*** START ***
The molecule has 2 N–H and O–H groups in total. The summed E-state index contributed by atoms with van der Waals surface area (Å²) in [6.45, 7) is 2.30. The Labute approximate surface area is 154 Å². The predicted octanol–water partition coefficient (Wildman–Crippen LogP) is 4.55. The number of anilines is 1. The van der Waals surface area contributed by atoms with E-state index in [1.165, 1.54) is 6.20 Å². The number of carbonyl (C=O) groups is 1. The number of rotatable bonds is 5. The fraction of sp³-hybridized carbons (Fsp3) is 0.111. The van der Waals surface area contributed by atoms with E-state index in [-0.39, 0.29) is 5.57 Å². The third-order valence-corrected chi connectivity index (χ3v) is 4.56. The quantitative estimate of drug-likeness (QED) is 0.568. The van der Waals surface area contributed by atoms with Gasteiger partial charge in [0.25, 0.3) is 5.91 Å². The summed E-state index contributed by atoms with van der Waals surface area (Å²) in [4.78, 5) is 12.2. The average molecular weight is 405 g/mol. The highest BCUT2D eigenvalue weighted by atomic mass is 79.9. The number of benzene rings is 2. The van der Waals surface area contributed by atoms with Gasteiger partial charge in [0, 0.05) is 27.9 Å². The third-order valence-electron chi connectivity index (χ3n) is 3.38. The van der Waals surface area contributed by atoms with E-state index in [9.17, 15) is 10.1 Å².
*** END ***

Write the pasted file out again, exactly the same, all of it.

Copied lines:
The molecule has 2 N–H and O–H groups in total. The summed E-state index contributed by atoms with van der Waals surface area (Å²) in [6.45, 7) is 2.30. The Labute approximate surface area is 154 Å². The predicted octanol–water partition coefficient (Wildman–Crippen LogP) is 4.55. The number of anilines is 1. The van der Waals surface area contributed by atoms with E-state index in [1.165, 1.54) is 6.20 Å². The number of carbonyl (C=O) groups is 1. The number of rotatable bonds is 5. The fraction of sp³-hybridized carbons (Fsp3) is 0.111. The van der Waals surface area contributed by atoms with E-state index in [-0.39, 0.29) is 5.57 Å². The third-order valence-corrected chi connectivity index (χ3v) is 4.56. The quantitative estimate of drug-likeness (QED) is 0.568. The van der Waals surface area contributed by atoms with Gasteiger partial charge in [0.25, 0.3) is 5.91 Å². The summed E-state index contributed by atoms with van der Waals surface area (Å²) in [4.78, 5) is 12.2. The average molecular weight is 405 g/mol. The highest BCUT2D eigenvalue weighted by atomic mass is 79.9. The number of benzene rings is 2. The van der Waals surface area contributed by atoms with Gasteiger partial charge in [0, 0.05) is 27.9 Å². The third-order valence-electron chi connectivity index (χ3n) is 3.38. The van der Waals surface area contributed by atoms with E-state index in [9.17, 15) is 10.1 Å².